When a trip involves Marrakesh or Paris, two of my favourite cities, I’m always excited. But add Yves St Laurent to the mix – the man who introduced ‘le tuxedo’ for women and whose influence on the catwalk today is still undeniable – and I’m storming the departure gates. This year two new museums are opening, celebrating the designer’s incredible legacy. His former Paris atelier, which is being refurbished to its former glory, allows visitors the opportunity to get a sense of his work process, while also immersing themselves in the city of haute couture. Or take a trip to Morocco to drink in the electric blue of the designer’s Jardin Majorelle, which he bequeathed to Marrakesh, and where the new museum will display his work. But why not make both pilgrimages? I know I will.

So much of St Petersburg’s allure lies in its wealth of history. But for me, New Holland Island, with its focus on public space and the arts, is a perfect addition to Russia’s cultural capital. The project seems poised to bring a burst of modernity to the historic city, providing a place for locals and travellers to go skating, visit food carts or even see a concert – the perfect way to kick back after a long visit to the Hermitage. Strolling onto the formerly restricted naval island will not only provide an interesting insight into the city’s past, but also a glimpse of its future.

As I’m a devoted follower of Prince’s music, the opening of his Minnesota estate Paisley Park is one of the most exciting new developments in travel for 2017. Fans of the iconic performer will no doubt be aware of the unique spirit and impressive output of His Royal Purpleness, who used the 65,000 square-foot complex as his creative sanctuary. From recording a string of hit records and feature films to the manufacturing of clothing for upcoming tours, everything was done on site either personally or under the watchful eye of the industrious perfectionist. Following his death, Paisley Park has grown to represent sheer creativity and artistic opportunity. The idea of getting a first-hand look at the inner sanctum of one of music’s most enigmatic characters will no doubt excite and inspire many travellers and music fans alike.

Ultimate romantic honeymoon

From cruising across turquoise lagoons to hiking otherworldly coastlines, exploring ancient temples and well, just doing nothing at all, these island escapes offer something for everyone. Find your perfect slice of honeymoon paradise.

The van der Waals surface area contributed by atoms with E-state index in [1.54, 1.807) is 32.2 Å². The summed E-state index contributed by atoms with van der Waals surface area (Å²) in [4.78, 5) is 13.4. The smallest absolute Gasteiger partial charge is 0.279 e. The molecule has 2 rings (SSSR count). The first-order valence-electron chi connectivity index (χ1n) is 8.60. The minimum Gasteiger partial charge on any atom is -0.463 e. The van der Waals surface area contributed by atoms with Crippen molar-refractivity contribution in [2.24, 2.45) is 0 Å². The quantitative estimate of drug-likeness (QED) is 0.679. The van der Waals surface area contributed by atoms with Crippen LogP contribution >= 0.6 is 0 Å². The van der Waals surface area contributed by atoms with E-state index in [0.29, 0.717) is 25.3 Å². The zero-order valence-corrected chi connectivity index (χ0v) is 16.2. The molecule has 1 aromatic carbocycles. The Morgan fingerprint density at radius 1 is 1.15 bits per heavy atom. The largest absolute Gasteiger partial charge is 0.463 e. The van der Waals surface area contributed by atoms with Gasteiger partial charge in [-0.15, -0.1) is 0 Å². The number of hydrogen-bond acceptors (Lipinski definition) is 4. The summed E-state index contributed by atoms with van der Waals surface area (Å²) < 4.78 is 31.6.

This chunk of France, afloat in the Mediterranean, deserves its monicker: L’île de Beauté. The rumpled, maquis-cloaked interior – where you can easily forget the world – tumbles to perfect golden crescents, some touristy, some seemingly unfound. There’s wildness if you want it (the hiking is some of Europe’s best), but also fine food and indulgent retreats, not least Domaine de Murtoli (murtoli.com) – possibly the continent’s most romantic hideaway.

Why pick one island when you can have 30? That’s about how many specks of wonderful white sand make up this Indian Ocean archipelago. Among them is Ibo, home to the 16th-century Portuguese trading settlement of Ilha de Moçambique – a must-see. After a dose of culture here, sail between the islands – remote Vamizi, luxe Quilalea – stopping off on nameless cayes for lobster barbecues en route.

Huahine, a 40-minute flight from Tahiti, is Polynesia at its most sublime (and that’s quite a feat). Slopes of tropical abundance sink into eye-searingly blue lagoons; there’s culture aplenty, including the highest density of marae (temples) in the territory; and opportunities abound for snorkelling, horse riding, surfing or doing nothing at all.

This tiny speck of pines on Ontario’s Kawawaymog Lake can only be reached by canoe, and is ideal for two. There’s a cosy cabin with a second-floor deck and outdoor dining table ideally placed for sunset; a floating sauna bobs in the shallows. Other than that, it’s you and the wilderness.